A Bottle of Rain

A Bottle of Rain 

Jim Harris


Ever been seduced by A Bottle of Rain? 

A Bottle of Rain is that kind of love story involving a mute clown, a blind gypsy fortune-teller, FBI agents, an award-winning poet told to teach fiction, and now the last Kickapoo Indian girl born in Champaign County has, along with her pacemaker, returned to  the Land of Lincoln in search of her parents.  She finds Emily and Jacob instead.  Emily is a telephone operator who has dropped out of college for a horrible reason and is plotting to kill Ronald Reagan, and Jacob is a sad luck divorced college student who mourns the lost time with his daughter each and every day.  All in the year of our Lord, 1986.  Along the way you'll get a brief history of computers, a not so brief history of the Kickapoo Indian Tribe (told in a somewhat unorthodox manner), a revisionist view of Abraham Lincoln,  and plenty of the most essential elements of a good love story (sex and laughter).    

ISBN: 978-1-60489-019-8 Trade paper $16.95    Sale $6.50

ISBN:  978-1-60489-018-1 Library binding $27     Sale $11.50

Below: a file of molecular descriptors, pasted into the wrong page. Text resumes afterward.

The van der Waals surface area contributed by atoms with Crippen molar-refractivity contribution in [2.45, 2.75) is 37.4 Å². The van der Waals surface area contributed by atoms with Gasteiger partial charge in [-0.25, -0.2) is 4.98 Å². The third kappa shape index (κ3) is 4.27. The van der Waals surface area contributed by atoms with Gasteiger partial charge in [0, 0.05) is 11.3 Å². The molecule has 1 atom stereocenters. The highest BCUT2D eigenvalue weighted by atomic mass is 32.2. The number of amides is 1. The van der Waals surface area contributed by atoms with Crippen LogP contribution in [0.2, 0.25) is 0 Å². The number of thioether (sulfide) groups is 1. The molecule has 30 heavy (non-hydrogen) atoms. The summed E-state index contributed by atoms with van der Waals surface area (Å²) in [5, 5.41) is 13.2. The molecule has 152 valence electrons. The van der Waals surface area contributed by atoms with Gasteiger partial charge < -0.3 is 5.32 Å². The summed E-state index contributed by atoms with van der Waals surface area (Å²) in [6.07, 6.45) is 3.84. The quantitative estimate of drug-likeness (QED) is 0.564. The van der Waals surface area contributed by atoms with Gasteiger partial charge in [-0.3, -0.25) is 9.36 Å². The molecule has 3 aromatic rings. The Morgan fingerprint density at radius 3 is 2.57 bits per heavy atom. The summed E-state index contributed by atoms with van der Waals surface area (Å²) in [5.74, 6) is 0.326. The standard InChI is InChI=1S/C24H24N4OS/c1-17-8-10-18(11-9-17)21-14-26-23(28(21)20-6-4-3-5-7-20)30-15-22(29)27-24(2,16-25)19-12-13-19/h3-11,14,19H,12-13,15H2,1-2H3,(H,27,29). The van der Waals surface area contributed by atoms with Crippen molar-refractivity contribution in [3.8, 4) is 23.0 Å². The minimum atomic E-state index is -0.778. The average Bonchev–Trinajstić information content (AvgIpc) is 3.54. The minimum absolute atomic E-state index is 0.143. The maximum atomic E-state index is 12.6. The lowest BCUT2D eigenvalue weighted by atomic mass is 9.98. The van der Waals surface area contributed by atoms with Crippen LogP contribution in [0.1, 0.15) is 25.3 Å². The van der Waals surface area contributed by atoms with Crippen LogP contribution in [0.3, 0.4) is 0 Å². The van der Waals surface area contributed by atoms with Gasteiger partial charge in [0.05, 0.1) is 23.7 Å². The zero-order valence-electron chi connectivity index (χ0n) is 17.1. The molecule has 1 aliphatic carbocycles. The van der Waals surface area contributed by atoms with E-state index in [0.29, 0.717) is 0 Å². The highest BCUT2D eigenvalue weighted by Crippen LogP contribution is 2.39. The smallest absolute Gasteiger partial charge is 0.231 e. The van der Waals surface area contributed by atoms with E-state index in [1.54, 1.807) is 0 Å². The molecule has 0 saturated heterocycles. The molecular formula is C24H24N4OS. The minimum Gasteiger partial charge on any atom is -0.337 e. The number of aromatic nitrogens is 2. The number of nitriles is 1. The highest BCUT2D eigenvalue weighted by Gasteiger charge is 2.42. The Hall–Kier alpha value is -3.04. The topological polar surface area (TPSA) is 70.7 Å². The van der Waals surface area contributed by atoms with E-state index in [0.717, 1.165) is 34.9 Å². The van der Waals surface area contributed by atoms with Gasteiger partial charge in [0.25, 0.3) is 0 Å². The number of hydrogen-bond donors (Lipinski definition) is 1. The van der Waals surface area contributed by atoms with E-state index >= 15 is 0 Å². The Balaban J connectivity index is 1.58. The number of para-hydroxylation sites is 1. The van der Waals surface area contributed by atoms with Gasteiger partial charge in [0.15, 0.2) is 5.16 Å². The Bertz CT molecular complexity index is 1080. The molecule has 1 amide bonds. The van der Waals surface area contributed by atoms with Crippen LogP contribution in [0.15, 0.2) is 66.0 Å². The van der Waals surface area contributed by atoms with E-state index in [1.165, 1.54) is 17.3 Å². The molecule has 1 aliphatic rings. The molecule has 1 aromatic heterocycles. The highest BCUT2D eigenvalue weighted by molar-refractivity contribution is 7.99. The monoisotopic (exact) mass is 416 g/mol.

340 Pages

About the Author: 

Jim Harris holds a master’s from Southern Illinois in Creative Writing. He currently works in computer technology. He and his wife Amy have two children, Mollie and Sadie. They currently live in The St. Louis area.

 Excerpt From the Book:


 When Ronald Reagan came to town Emily planned to kill him. She was kidding, of course. But she would pump this joke for all its worth. Emily, when she was healthy, was one of those people who extended jokes beyond all funniness. In a dry, deadpan manner Emily would extricate the joke from immediacy and elevate it to some redundant plateau, repeating it time and again until her surrounding circle of friends either offered to strangle her or began to believe her.

 Emily was a telephone operator in a hospital. She was twenty-two years old and dressed like a bag lady. She wore army boots and several skirts and many blouses all at the same time. Her hair was thickly curled: burly hair, the color of phlegm that flowed almost down to her butt, and she never wore make-up. She had small, beady eyes and a pointy little nose, and almost non-existent lips. She wore floppy hats, sometimes leather, sometimes macramé.

The hospital Emily worked at was just down the street from The University of Illinois. She went there four years ago for a semester and then quit. She would start up again sometime. Sometime was a ways off, as she started working full-time shortly after she had been raped, and working and not school had become a more successful recovery mode for her. Her days were numbered anyway.